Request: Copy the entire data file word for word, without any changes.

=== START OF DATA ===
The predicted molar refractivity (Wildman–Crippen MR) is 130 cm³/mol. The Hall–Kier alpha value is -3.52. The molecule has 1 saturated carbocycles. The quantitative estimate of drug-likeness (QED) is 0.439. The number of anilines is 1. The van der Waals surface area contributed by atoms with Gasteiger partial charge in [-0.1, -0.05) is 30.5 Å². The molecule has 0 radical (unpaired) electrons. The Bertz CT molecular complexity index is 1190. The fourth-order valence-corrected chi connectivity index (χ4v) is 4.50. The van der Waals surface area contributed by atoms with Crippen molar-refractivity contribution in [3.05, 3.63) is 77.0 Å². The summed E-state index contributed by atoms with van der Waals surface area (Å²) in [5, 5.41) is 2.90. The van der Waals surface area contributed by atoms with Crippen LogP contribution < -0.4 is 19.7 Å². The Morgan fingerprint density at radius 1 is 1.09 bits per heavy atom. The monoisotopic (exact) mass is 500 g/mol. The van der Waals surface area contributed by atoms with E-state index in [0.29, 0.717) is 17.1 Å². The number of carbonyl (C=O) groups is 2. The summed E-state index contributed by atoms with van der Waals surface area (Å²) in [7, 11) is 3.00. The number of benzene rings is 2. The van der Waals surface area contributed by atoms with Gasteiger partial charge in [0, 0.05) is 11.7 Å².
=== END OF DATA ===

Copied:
The predicted molar refractivity (Wildman–Crippen MR) is 130 cm³/mol. The Hall–Kier alpha value is -3.52. The molecule has 1 saturated carbocycles. The quantitative estimate of drug-likeness (QED) is 0.439. The number of anilines is 1. The van der Waals surface area contributed by atoms with Gasteiger partial charge in [-0.1, -0.05) is 30.5 Å². The molecule has 0 radical (unpaired) electrons. The Bertz CT molecular complexity index is 1190. The fourth-order valence-corrected chi connectivity index (χ4v) is 4.50. The van der Waals surface area contributed by atoms with Crippen molar-refractivity contribution in [3.05, 3.63) is 77.0 Å². The summed E-state index contributed by atoms with van der Waals surface area (Å²) in [5, 5.41) is 2.90. The van der Waals surface area contributed by atoms with Crippen LogP contribution < -0.4 is 19.7 Å². The Morgan fingerprint density at radius 1 is 1.09 bits per heavy atom. The monoisotopic (exact) mass is 500 g/mol. The van der Waals surface area contributed by atoms with E-state index in [0.29, 0.717) is 17.1 Å². The number of carbonyl (C=O) groups is 2. The summed E-state index contributed by atoms with van der Waals surface area (Å²) in [7, 11) is 3.00. The number of benzene rings is 2. The van der Waals surface area contributed by atoms with Gasteiger partial charge in [0, 0.05) is 11.7 Å².